Emily , thanks for backing me up on my criticism of Susan Faludi's article in Harper's . While I still stand by everything I wrote, I did get a taste of the grumpies with modern feminism that made me more sympathetic toward the potshots Faludi took at spending time on high heels and Lady Gaga instead of more serious work. And that's when I saw this blog post defending Bristol Palin against not just snickering jokes about teen pregnancy, but the slings and arrows of the straw feminists of Palin's mind, and I hit an emotional wall. If we spent half as much time advocating for policies that actually move the ball down the field of equality as we do dutifully playing defense against perceived slights against our ideological enemies who happen to be female, we would be pouring the Gatorade of true equality over Gloria Steinem's head right now.
Or maybe not. I'm not against the occasional use of sniggering sexism against a conservative leader to make the point that sexism is a slam against all women, not just the original target. But still, you can call foul on sexist jokes against Bristol Palin without painting her as some sort of hero, as Caroline at Ms. Blog does. She lauds Palin as a symbol of the struggle of teen mothers against the system, suggests that it's a feminist statement to vote for Palin on Dancing With the Stars and then even (gasp!) tries to drum up sympathy for the young tabloid sensation by reporting that Palin suspects that many feminists don't like her.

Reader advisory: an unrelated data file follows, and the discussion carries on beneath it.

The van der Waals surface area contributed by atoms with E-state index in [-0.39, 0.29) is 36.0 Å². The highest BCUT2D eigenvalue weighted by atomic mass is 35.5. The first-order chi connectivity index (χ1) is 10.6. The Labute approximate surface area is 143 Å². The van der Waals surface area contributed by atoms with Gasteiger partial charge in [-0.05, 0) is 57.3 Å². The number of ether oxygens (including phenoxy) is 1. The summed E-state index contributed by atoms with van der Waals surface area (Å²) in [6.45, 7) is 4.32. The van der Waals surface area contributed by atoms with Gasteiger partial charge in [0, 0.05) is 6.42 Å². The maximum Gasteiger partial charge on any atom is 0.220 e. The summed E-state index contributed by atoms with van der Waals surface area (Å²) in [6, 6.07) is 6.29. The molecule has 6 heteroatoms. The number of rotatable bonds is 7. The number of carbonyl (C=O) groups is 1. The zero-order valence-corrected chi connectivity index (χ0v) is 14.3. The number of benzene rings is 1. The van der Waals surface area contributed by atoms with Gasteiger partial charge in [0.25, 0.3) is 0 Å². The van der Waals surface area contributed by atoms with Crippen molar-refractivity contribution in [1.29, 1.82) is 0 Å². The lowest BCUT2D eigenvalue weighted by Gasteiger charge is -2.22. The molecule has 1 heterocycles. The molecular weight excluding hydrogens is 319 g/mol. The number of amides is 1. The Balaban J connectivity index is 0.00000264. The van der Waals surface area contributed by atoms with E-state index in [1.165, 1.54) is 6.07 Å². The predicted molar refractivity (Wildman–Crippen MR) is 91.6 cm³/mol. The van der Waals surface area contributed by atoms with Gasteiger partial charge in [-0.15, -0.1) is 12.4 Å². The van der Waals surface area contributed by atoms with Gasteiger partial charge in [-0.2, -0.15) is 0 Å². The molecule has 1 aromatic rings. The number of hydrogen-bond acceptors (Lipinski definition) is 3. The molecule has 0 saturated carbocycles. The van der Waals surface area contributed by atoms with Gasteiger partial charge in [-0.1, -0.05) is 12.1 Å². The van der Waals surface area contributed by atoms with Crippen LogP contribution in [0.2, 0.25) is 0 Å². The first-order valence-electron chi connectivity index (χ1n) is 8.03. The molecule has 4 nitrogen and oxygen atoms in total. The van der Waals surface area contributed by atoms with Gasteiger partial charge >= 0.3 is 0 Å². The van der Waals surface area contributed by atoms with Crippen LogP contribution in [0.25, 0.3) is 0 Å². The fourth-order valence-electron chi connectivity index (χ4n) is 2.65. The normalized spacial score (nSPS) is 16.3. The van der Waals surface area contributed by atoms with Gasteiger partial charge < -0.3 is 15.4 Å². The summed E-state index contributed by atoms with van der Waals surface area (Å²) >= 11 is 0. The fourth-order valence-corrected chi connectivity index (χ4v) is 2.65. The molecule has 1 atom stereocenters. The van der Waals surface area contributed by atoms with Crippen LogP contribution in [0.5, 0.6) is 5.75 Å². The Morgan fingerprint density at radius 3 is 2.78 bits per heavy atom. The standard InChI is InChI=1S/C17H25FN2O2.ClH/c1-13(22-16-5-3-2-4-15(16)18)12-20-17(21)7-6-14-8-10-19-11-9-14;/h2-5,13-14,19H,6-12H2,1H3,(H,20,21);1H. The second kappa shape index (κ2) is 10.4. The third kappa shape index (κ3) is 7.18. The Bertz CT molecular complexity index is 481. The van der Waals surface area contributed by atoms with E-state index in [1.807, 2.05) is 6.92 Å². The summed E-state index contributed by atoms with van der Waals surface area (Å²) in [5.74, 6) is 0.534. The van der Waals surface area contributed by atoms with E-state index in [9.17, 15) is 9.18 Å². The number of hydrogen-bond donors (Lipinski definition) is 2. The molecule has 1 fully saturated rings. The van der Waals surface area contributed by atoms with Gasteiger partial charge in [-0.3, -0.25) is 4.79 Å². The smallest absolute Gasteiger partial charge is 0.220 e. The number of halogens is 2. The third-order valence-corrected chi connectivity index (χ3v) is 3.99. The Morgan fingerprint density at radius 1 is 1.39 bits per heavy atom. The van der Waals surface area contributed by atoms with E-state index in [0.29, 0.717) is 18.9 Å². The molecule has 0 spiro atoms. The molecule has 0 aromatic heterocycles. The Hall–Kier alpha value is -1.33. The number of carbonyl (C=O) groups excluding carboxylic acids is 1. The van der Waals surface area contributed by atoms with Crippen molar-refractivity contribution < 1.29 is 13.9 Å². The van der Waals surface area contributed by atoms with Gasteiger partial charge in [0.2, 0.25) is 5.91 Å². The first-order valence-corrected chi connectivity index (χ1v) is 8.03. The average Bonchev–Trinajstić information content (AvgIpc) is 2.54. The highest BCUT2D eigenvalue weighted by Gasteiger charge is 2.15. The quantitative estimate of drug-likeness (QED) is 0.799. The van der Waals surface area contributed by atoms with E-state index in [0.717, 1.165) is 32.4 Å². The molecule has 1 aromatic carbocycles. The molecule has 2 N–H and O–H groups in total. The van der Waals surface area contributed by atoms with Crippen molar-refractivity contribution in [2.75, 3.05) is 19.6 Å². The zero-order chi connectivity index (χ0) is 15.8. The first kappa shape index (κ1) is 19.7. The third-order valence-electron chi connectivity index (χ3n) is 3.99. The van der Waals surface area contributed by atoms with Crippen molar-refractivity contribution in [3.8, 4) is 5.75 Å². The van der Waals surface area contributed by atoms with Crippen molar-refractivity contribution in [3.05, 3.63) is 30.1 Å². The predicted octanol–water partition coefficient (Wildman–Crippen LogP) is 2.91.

Well, I don't like Bristol Palin, so she's right about that. Regardless of whether Palin is "struggling" in her wealthy family with her hefty stipends for speaking and going on TV, the reality is that she's an advocate for policies that roll back the progress of human rights, especially those of women and children. I doubt her supposed job at a medical office (gosh, they sure are understanding of the fact that she never has time to actually, you know, work) is what's paying the bills in her household. I suspect that she's really making way more bank going around the country playing the abstinence-only sidekick to her anti-choice mother. If you're worried about the plight of teenage mothers, the Palin family are not your friends, not only because they advocate policies that create more unwilling teenage mothers, but they also promote conservative policies that take the safety net away from those teenage mothers who aren't lucky enough to get a fat check for going on Dancing With the Stars .
If you're worried about sexism against Bristol Palin, check yourself before scolding others. Personally, I can't think of anything more sexist than treating a grown woman who makes her living as a well-paid activist like she's a child who can't be held accountable for her actual actions and beliefs. Sure, it's tempting to suggest that Palin would break out on her own and become a feminist superstar if it wasn't for her scary mother breathing down her neck. But we don't know that. All we know is what Palin does when she goes out to impact the world, and what she does is rationalize abstinence-only ideology that is used to attack the basic rights and health of women and girls.
Of course, all this nonsense went on over at Ms. magazine, a venerable second-wave institution. So Faludi's still wrong to chalk this up to a generational divide.
Bristol Palin and Mark Ballas on "Dancing with the Stars the Results Show," courtesy of © ABC.